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John Wilkes Booth was born at Bel Air in Hartford County, Maryland on May 10, 1838, to Junius Brutus Booth and Mary Ann Holmes. Who had come to the United States from England in June 1821(Clarke, 79). He was shot dead on April 26 1865, at the age of 26. He secretly married the daughter of Senator John Hale of New Hampshire. As a young boy, Booth was athletic and popular. He went on to become a skilled equestrian and fencer.
He attended Bel Air Academy in 1850-1851. He was intelligence, though he was not interested in education, he loved horses, fencing and entertaining people. He later attended Milton boarding school for boys at Sparks Maryland, were he nurtured his love for acting classical work (Wilson, 113).
He later joined St. Timothy’s Hall an Episcopal Military at Catonsville Maryland. Were he was under strict supervision and as a result, he later on sympathized with the South’s Confederation Army and gave them support. Due to the sudden dead of his father, Booth dropped out of school a year later after joining the school. At the age of sixteen Booth was interested in theatre were he went on and became a leading actor.
Career as an Actor
Although inexperienced Booth made is first debut on August 1855 as a supporting actor, at Earl of Richmond at Baltimore’s Charles Street Theatre. Afterwards he joined a Stock Company at Arch Street Theatre at Philadelphia, Pennsylvania in 1857. However, he was not as good as his half brother in elocution.
He nevertheless captured the imagination of his audience, by growing into an outstanding and accomplished actor (Townsend, 55). He played his part with such great enthusiasm that the audiences admired him. He made his first acting appearance in New York City in May 1862, he made his Boston debut, playing nightly at the Boston museum in Richard III Romeo and Juliet May 13, the Boston Transcript‘s review the next day called Booth;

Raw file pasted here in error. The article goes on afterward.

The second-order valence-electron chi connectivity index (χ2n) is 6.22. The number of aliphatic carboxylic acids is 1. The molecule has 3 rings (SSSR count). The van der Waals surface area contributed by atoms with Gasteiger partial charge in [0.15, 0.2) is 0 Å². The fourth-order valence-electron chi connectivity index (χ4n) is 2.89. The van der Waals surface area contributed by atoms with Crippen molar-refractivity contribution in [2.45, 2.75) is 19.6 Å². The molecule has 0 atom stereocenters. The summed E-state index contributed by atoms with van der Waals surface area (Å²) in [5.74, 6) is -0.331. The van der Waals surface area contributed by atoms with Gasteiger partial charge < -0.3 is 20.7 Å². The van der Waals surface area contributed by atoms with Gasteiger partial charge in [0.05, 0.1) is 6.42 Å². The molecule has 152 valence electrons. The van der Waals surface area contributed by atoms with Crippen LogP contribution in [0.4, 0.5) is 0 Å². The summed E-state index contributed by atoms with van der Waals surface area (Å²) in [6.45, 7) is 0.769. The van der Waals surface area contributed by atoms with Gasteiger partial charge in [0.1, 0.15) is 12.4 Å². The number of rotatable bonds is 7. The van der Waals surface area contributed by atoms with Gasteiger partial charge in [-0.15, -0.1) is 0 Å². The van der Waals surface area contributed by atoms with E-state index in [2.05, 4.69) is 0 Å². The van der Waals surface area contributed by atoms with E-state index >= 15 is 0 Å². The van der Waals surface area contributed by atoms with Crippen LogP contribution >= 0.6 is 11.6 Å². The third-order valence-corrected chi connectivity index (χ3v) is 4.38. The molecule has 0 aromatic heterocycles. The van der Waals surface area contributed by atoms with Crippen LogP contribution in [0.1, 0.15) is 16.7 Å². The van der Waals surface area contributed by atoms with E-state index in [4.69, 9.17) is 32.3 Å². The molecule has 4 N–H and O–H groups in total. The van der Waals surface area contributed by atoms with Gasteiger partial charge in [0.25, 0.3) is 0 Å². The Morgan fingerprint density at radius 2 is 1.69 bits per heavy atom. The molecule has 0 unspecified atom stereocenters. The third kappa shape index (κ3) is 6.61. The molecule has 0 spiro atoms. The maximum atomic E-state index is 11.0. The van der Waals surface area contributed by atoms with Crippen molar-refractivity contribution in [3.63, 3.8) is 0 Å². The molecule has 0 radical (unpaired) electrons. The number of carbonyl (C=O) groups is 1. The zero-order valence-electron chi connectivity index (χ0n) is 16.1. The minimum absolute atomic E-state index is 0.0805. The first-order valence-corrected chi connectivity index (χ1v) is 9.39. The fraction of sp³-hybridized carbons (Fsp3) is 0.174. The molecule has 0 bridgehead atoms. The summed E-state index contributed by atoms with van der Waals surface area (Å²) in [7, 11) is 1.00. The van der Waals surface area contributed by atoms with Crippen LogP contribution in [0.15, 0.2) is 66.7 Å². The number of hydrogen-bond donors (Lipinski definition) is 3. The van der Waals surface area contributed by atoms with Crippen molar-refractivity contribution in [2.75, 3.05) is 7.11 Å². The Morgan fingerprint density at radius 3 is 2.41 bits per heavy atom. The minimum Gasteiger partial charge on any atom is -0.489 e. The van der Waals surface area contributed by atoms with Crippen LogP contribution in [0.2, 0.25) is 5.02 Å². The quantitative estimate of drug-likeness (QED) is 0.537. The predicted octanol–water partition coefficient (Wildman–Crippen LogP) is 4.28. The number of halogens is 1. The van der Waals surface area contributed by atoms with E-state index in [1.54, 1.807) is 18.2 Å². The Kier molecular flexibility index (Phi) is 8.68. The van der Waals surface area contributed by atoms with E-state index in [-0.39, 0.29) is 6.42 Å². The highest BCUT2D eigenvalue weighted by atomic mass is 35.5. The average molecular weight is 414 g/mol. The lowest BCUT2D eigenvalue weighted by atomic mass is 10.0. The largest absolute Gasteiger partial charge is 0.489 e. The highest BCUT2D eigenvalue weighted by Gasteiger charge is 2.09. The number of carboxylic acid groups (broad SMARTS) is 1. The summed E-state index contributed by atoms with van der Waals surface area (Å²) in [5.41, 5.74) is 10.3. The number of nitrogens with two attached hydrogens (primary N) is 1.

In January 1863, Booth’s acting career was looking bright, when he returned to Boston.
He invested in varies ventures like land speculation at Boston’s back bay section also invested in 31.5 acre farm were oil had previously been discovered and by early 1864 they had drilled a 1,900ft well yielding 25 barrels per day at Allegheny river. The Civil War in the South was getting complicated. With Lincoln’s re-election, it was clear that there was no end in site. Booth abandoned the oil business on November 27, 1865
There was no much know about is business venture, this was because he died young and he devoted most of is time to acting and enjoying the fine things of life, and the involvement in politics, did not allow him to concentrate on his business.
His Interest in Politics
In April 12 1861, a civil war broke out, his admiration for the South’s secession had become an obsession, and he publicly advocated for South’s secession in November 6 1860. Later on during the civil war, 11 states seceded from the Union, but home state of Booth favored joining the Union, at the same time, Lincoln suspended the writ of habeas corpus and imposed a martial law (Rhodehamel, 58).